What was the romantic movement? Essay

Commenced in late eighteenth century as a effect of dynamic societal alteration climaxing in the Gallic Revolution and the Napoleonic epoch

Romanticism was an rational orientation that was instilled in many plants of literature. picture. music etc. in Western civilisation between the 1790’s and 1840’s

It was a rejection of the principles of order. composure. physical philistinism. and eighteenth century rationalism

Alternatively it was a jubilation of the power of the imaginativeness. the development of chauvinistic pride. the person. the emotional and the transcendental.

It embraced human emotion and passion before reason

A jubilation of nature. of the originative relationship between the human bosom and the natural universe and of the desire to exhibit highest human potency

Romanticism changed the perceptual experiences people held of nature. of the importance of religious and inventive enlightenment and allowed people to take themselves from the rational positions of life. to concentrate on an emotional side of humanity.

What beliefs did they keep about the nature of the universe?

The Neoclassicist poets that preceded the Romantic Movement were obsessed with ground and commonsense. They believed everything was ordered. logical and correct. which was reflected in their extremely structured poesy and their usage of sarcasm and humor to notice on life.

In reaction. Anti-intellectualism emerged – belief that everything could non be rationalized. Nature was seen was the ultimate admiration. non to analyze but to be appreciated and enjoyed.

Writers of the Romantic Age reacted strongly to the events of their clip:

o The metropolis became synonymous with hurting and adversity. from the hapless conditions for the labor during the early phases of Industrial Revolution.

o Supporters of the Gallic Revolution. who had envisioned a new age of democracy and equality in Britain. were left in a province of acrimonious letdown. clairvoyance. after its diminution into “The Terror” .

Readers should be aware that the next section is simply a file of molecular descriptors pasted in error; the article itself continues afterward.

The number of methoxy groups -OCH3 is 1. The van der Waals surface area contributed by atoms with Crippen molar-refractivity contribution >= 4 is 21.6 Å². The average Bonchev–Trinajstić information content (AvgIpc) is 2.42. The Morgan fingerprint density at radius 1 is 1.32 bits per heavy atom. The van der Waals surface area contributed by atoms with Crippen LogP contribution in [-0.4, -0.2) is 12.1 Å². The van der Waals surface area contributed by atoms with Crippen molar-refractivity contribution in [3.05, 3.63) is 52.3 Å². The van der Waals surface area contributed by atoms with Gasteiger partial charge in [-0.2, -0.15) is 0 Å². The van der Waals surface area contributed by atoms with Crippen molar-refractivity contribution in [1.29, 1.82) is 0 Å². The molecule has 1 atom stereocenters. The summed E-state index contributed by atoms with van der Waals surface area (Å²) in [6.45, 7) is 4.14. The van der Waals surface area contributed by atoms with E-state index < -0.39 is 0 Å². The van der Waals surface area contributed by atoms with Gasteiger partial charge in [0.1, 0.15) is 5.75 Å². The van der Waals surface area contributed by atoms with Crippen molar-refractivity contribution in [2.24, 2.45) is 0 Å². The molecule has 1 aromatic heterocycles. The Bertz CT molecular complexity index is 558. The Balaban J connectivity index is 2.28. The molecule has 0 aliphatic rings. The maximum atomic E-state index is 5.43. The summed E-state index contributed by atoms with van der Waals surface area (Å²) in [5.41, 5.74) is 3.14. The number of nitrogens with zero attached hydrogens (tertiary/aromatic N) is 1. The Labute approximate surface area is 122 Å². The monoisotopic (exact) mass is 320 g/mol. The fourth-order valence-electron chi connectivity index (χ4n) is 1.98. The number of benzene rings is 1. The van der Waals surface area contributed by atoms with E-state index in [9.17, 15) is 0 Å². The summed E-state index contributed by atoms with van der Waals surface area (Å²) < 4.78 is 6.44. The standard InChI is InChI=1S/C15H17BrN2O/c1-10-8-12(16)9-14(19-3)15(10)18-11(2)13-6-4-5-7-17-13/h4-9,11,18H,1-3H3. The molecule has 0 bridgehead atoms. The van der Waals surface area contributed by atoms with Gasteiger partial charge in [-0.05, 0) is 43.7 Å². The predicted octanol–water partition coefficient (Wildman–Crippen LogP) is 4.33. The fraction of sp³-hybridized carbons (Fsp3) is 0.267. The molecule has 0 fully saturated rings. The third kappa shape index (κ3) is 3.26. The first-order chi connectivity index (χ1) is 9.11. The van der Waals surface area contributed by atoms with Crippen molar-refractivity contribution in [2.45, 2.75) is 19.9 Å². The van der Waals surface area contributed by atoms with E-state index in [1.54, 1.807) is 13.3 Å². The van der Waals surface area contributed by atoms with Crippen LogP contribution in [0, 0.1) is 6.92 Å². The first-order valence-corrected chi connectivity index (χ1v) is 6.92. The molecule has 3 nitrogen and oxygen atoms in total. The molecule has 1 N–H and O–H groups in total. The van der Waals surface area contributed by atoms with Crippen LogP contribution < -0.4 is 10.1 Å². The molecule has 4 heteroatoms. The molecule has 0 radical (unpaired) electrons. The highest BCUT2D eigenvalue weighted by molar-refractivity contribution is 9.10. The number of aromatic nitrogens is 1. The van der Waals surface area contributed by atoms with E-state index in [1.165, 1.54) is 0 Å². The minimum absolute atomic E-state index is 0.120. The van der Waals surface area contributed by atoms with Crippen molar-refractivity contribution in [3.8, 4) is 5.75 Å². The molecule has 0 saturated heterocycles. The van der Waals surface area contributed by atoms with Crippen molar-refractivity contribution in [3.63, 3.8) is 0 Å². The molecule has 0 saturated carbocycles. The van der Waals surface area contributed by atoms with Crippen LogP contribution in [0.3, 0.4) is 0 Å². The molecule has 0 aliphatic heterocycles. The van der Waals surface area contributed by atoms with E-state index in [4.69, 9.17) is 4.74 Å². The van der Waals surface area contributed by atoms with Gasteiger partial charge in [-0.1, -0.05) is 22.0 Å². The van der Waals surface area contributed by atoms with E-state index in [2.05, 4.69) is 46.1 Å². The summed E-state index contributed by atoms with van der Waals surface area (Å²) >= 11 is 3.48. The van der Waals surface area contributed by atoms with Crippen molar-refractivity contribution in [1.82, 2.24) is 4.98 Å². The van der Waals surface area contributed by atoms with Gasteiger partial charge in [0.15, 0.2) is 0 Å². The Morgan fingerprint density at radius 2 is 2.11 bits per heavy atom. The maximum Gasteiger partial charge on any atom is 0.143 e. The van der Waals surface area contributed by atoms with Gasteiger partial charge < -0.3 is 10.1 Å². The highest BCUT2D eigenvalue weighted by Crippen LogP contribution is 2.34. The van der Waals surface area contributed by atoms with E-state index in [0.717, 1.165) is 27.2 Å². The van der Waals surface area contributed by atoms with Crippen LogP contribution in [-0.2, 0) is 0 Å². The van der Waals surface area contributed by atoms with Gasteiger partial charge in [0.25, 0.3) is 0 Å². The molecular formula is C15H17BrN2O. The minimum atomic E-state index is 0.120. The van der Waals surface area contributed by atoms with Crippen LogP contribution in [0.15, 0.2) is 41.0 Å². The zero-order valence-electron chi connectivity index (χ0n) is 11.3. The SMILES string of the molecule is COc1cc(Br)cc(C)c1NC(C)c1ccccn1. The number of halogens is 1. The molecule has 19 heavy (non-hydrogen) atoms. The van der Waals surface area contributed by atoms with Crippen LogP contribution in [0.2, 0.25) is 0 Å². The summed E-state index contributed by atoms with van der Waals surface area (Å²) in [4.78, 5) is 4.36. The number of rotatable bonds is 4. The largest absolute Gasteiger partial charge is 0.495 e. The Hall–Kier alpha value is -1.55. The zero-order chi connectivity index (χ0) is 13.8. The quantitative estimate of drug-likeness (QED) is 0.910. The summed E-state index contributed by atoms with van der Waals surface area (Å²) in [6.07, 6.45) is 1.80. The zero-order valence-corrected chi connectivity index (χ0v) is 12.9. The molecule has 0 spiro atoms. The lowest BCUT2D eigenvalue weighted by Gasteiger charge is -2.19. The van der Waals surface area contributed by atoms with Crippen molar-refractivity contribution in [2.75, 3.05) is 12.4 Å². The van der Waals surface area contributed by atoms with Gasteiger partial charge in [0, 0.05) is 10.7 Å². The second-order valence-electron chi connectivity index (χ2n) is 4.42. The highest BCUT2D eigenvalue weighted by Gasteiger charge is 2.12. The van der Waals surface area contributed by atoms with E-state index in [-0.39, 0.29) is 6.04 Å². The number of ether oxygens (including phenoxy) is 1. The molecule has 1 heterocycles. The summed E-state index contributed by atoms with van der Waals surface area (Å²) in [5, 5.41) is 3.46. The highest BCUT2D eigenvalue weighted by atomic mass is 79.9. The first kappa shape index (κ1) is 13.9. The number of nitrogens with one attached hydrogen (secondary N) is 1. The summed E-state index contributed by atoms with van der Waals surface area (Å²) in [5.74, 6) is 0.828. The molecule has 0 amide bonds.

Nature. the actual antonym of the industrial metropolis offered new positions on the universe. became a symbol of good against the immorality that was industralisation and its negative effects.

The emphatic and deepened grasp of the beauties of nature was believed to animate

Nature was the medium through which 1 could show their emotions ( a major component of Romanticism ) for it was seen as natural and without parturiency. without formality of any sort. This was reflected in work of Romantic poets. who frequently wrote in clean poetry. without emphasiss or riming regulations.

What beliefs did they keep of humanity?

The Romantics were non against advancement but feared the effects of Industrialisation and new engineering on society.

The romantics admired rural communities and state life ; the industrial revolution ended the fabrics “cottage industry” and forced many working categories to travel to the metropolis. where people became deformed by machinery and adult females and kids get most occupations because they were cheaper labor. city-life was inhibitory. foul and unnaturally ugly – & gt ; metropoliss of the Industrial Revolution were frequently without substructure ( i. e. sewerage ) and the on the job category lived in slums. 1 family/room

They believed that adult male could make a better universe without philistinism and he can make so by turning to Nature.


The Romantics were against the Enlightenment. with its vision of world as being portion of a group instead than an single – & gt ; they embraced Individualism and human diverseness

Romantics believed in the revitalising of world by the encouragement of the relationship of the bosom and the natural universe.

What beliefs did they keep of faith?

As it was “God” who created nature. loving and linking with nature was seen as religious enlightenment and a method of being closer to god.

Rather than idolising a God with a face and personality. the Romantics saw “God” as a transcendent force that could be seen in everything.

The consequence of pre-French Revolution society was Primitivism – belief that adult male was born inherently good but became evil through the influence of society. This went against the traditional instructions of the Church. who claimed that adult male was inherently evil.

However. the Romantics believed Christianity to be “the most poetic. most human. the most contributing to freedom. to humanistic disciplines and literature…” of all faiths. as written by Rene de Chateaubriand in “The Genius of Christianity” .

The Romantics believed that scientific discipline was missing this component that could profit humanity. They saw scientific discipline as excessively systematic. shockable and downright heartless.